President Cyril Ramaphosa raised many important points during last night’s annual State of the Nation Address (SONA) that left the country talking. Issues covered were ones that have had South Africa abuzz for several months, including:
President Ramaphosa did not shy away from the issue of corruption, as he congratulated the various commissions of inquiry for their work in rooting out corruption and exposing it within government.
Ramaphosa said that the economy should be opened up for all South Africans, and that the country’s stagnant economic growth is a leftover result of its apartheid-influenced setup.
He also stated that the country’s economy is regressive in that its wealth rests in the hands of only a few.
“As part of our efforts to increase investment, and to foster greater inclusion and create more opportunities, I will soon sign into law the Competition Amendment Bill. This will give the competition authorities ability to… open up new opportunities for many South Africans to enter various sectors of the economy and compete on an equal footing,” he said.
The stimulus package that was rolled out late in 2018 after the country was declared to be back in a technical recession was also addressed.
“We introduced a range of measures to ignite economic activity, restore investor confidence, support employment, and address the urgent challenges that affect the lives of vulnerable members of our society,” Ramaphosa said.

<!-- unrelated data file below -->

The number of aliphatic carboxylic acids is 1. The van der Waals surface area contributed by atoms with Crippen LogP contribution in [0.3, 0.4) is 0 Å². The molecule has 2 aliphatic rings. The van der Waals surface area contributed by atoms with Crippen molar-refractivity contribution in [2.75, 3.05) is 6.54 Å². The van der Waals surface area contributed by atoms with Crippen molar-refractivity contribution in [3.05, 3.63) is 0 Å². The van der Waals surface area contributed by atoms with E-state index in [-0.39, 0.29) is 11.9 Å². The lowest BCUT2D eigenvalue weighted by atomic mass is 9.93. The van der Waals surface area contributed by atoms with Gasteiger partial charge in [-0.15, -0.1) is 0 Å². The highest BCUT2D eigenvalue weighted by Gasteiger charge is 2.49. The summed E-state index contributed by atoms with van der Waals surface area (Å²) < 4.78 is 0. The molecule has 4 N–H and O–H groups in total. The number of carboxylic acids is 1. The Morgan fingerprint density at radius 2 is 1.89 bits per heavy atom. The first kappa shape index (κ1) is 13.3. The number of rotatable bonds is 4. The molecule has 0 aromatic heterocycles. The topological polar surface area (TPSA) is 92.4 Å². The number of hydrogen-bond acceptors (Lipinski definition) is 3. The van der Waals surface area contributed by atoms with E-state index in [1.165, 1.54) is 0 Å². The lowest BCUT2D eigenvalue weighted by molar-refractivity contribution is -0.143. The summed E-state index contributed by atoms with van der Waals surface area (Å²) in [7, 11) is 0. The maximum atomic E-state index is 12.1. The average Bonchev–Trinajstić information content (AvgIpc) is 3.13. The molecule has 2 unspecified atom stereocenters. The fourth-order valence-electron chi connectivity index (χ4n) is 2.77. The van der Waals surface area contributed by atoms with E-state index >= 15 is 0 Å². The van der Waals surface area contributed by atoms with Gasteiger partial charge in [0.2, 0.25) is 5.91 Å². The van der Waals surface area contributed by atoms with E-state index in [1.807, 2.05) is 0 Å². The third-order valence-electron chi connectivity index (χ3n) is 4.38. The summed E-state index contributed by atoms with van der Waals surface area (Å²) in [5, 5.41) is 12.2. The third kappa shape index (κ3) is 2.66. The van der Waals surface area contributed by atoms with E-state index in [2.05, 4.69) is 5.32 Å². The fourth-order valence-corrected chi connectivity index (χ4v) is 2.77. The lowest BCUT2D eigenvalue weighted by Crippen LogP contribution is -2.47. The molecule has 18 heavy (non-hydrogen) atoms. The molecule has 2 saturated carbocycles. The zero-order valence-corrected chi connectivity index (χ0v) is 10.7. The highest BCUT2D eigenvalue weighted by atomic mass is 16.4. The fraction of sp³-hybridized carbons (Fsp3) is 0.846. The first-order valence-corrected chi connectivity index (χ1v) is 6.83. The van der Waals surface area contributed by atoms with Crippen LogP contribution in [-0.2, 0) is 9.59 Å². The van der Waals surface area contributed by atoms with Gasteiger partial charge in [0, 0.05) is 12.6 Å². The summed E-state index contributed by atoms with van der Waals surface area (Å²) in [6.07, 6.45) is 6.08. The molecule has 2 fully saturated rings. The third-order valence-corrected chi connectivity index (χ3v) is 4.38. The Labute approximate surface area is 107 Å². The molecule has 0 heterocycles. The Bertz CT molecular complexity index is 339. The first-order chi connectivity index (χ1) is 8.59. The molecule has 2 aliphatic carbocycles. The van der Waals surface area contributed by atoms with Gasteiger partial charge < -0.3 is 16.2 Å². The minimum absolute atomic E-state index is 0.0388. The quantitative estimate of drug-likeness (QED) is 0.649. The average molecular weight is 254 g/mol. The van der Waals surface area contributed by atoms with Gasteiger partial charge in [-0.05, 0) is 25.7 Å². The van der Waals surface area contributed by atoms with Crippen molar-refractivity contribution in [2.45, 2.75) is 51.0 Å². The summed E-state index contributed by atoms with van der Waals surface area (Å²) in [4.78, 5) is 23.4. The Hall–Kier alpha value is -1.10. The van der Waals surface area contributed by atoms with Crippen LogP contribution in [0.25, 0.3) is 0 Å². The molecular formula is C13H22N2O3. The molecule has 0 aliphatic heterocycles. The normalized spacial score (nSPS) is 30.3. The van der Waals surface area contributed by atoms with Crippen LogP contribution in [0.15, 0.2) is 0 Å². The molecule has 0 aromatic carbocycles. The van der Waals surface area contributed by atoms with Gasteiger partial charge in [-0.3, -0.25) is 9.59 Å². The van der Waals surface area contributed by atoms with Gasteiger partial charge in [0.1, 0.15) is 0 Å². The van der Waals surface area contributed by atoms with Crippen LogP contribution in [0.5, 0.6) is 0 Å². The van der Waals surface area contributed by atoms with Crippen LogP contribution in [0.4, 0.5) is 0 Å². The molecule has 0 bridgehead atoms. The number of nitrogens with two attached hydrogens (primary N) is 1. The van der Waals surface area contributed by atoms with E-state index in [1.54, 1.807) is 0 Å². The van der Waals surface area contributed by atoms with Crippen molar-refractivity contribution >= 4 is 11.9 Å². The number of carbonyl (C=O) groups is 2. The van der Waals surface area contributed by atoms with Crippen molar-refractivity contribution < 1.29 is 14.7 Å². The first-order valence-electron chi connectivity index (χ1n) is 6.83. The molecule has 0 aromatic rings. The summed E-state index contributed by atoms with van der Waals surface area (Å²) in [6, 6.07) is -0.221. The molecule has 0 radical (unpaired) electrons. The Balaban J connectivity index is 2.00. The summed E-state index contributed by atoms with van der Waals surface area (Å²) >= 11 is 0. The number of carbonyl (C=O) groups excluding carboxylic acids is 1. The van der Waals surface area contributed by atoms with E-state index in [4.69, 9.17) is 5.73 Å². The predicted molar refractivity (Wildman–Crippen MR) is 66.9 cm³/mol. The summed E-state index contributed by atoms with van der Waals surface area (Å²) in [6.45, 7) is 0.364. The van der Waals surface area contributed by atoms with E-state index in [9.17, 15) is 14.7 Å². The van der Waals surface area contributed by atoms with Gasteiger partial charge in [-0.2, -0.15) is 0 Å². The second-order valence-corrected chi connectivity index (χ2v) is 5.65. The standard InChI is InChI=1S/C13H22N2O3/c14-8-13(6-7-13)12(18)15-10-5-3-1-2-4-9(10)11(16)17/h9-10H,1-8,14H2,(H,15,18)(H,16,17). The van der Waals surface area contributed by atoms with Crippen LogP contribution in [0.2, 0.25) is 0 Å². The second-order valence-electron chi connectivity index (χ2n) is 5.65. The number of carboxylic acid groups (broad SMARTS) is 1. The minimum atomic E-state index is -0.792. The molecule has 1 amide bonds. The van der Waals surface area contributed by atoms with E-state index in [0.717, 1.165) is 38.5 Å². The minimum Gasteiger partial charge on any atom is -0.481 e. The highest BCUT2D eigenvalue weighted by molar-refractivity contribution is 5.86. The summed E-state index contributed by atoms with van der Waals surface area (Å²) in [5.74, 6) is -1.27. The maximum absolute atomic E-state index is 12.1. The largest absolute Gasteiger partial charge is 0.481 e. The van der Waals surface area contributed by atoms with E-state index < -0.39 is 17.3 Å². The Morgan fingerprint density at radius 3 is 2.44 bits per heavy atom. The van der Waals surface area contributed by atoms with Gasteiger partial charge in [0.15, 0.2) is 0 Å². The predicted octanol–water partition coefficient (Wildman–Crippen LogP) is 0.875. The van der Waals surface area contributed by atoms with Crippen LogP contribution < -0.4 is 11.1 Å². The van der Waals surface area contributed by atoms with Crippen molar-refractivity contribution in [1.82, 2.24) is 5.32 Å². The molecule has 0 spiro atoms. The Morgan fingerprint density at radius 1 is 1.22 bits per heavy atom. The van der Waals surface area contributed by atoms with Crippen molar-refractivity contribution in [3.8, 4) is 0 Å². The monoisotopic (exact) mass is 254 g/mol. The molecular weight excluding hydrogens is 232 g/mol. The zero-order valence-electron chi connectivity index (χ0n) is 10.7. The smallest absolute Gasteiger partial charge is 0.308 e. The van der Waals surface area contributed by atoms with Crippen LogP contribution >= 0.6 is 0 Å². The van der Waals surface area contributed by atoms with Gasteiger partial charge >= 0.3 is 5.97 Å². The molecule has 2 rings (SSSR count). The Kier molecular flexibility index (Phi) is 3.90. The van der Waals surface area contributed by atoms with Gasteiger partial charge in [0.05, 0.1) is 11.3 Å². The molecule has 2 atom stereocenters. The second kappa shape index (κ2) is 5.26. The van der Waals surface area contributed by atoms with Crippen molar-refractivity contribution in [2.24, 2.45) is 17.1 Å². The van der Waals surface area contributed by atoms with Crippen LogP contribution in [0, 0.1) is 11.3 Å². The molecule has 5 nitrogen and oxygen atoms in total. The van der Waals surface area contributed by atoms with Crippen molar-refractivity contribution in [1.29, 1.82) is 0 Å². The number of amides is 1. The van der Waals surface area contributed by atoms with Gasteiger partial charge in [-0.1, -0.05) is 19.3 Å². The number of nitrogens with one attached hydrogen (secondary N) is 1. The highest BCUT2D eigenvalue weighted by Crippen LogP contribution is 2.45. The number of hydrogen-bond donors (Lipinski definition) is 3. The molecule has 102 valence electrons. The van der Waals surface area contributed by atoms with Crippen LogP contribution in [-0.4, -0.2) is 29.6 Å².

ESKOM AND SEOs
Ramaphosa noted that many strides have made to rectify the gross mismanagement and corruption within public entities such as Eskom and the South African Revenue Services (SARS).
“Work on the reconfiguration of the state is at an advanced stage. We are pleased to note that in the spirit of active citizenry, many South Africans continue to show a great interest in the future reconfigured state,” the president said.
According to Ramaphosa, Eskom is critical in the stabilisation of the economy.
“We will lead a process with labour, Eskom and other stakeholders to work out the details of a just transition, and proper, credible and sustainable plans that will address the needs of all those who may be affected. As we address the challenges that face Eskom, we also need to safeguard our national fiscal framework, achieve a positive impact on our sovereign credit rating, and pay attention to the rights and obligations of Eskom’s funders,” he said.
Unemployment is one of the government’s key focuses.
Ramaphosa drew results from last year’s Presidential Jobs Summit, where business leaders, civil organisations and the private sector, pledged to contribute to creating job opportunities for South African residents.
“We have come up with great plans, platforms and initiatives through which we continue to draw young people in far greater numbers into productive economic activity through initiatives like the Employment Tax incentive. This incentive will be extended for another ten years,” he said. “We call on all companies, both big and small, to participate in this initiative and thereby contribute not only to building their business but also to building the economy and fostering social cohesion.”